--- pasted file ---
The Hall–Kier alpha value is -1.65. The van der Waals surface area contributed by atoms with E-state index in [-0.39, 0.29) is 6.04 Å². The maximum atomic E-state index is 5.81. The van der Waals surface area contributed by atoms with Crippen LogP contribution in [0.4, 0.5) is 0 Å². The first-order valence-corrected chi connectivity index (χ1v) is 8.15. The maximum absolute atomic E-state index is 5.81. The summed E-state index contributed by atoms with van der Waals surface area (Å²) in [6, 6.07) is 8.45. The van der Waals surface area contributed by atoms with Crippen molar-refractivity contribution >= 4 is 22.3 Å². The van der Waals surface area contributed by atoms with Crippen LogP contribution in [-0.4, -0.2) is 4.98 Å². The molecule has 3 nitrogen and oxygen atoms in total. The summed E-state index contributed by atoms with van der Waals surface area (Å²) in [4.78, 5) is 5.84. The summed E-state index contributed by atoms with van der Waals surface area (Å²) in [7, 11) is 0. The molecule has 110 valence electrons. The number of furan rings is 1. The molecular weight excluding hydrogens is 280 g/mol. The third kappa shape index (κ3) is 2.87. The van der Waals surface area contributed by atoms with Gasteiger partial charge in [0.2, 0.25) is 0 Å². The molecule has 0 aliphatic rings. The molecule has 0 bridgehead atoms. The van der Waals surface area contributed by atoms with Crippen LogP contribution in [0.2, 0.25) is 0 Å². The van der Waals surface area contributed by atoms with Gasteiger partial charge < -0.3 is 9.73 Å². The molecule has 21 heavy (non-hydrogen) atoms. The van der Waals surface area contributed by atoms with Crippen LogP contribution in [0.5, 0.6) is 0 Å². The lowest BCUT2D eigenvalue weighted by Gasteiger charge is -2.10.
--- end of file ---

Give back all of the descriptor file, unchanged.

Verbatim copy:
The Hall–Kier alpha value is -1.65. The van der Waals surface area contributed by atoms with E-state index in [-0.39, 0.29) is 6.04 Å². The maximum atomic E-state index is 5.81. The van der Waals surface area contributed by atoms with Crippen LogP contribution in [0.4, 0.5) is 0 Å². The first-order valence-corrected chi connectivity index (χ1v) is 8.15. The maximum absolute atomic E-state index is 5.81. The summed E-state index contributed by atoms with van der Waals surface area (Å²) in [6, 6.07) is 8.45. The van der Waals surface area contributed by atoms with Crippen molar-refractivity contribution >= 4 is 22.3 Å². The van der Waals surface area contributed by atoms with Crippen LogP contribution in [-0.4, -0.2) is 4.98 Å². The molecule has 3 nitrogen and oxygen atoms in total. The summed E-state index contributed by atoms with van der Waals surface area (Å²) in [4.78, 5) is 5.84. The summed E-state index contributed by atoms with van der Waals surface area (Å²) in [7, 11) is 0. The molecule has 110 valence electrons. The number of furan rings is 1. The molecular weight excluding hydrogens is 280 g/mol. The third kappa shape index (κ3) is 2.87. The van der Waals surface area contributed by atoms with Gasteiger partial charge in [0.2, 0.25) is 0 Å². The molecule has 0 aliphatic rings. The molecule has 0 bridgehead atoms. The van der Waals surface area contributed by atoms with Crippen LogP contribution in [0.2, 0.25) is 0 Å². The van der Waals surface area contributed by atoms with Gasteiger partial charge < -0.3 is 9.73 Å². The molecule has 21 heavy (non-hydrogen) atoms. The van der Waals surface area contributed by atoms with Crippen LogP contribution in [0.5, 0.6) is 0 Å². The lowest BCUT2D eigenvalue weighted by Gasteiger charge is -2.10.